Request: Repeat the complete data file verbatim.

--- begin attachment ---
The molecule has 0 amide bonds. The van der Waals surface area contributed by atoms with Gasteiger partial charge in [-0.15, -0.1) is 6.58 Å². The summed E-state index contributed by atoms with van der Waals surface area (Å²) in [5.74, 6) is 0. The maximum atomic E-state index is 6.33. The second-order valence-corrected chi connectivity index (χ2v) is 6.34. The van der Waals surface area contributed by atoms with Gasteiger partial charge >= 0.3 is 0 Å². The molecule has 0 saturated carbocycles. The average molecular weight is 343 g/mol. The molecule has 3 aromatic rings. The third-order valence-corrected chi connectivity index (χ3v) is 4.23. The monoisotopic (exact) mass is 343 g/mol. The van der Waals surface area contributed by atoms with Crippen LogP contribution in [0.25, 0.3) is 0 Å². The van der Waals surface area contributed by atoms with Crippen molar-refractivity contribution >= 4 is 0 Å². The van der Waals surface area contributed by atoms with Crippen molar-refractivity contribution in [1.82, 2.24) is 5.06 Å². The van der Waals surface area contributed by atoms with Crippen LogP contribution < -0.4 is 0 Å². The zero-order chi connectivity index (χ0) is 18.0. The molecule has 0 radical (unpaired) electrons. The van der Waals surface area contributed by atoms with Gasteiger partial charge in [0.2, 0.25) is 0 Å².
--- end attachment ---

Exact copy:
The molecule has 0 amide bonds. The van der Waals surface area contributed by atoms with Gasteiger partial charge in [-0.15, -0.1) is 6.58 Å². The summed E-state index contributed by atoms with van der Waals surface area (Å²) in [5.74, 6) is 0. The maximum atomic E-state index is 6.33. The second-order valence-corrected chi connectivity index (χ2v) is 6.34. The van der Waals surface area contributed by atoms with Gasteiger partial charge >= 0.3 is 0 Å². The molecule has 0 saturated carbocycles. The average molecular weight is 343 g/mol. The molecule has 3 aromatic rings. The third-order valence-corrected chi connectivity index (χ3v) is 4.23. The monoisotopic (exact) mass is 343 g/mol. The van der Waals surface area contributed by atoms with Crippen LogP contribution in [0.25, 0.3) is 0 Å². The van der Waals surface area contributed by atoms with Crippen molar-refractivity contribution >= 4 is 0 Å². The van der Waals surface area contributed by atoms with Crippen molar-refractivity contribution in [1.82, 2.24) is 5.06 Å². The van der Waals surface area contributed by atoms with Crippen LogP contribution < -0.4 is 0 Å². The zero-order chi connectivity index (χ0) is 18.0. The molecule has 0 radical (unpaired) electrons. The van der Waals surface area contributed by atoms with Gasteiger partial charge in [0.2, 0.25) is 0 Å².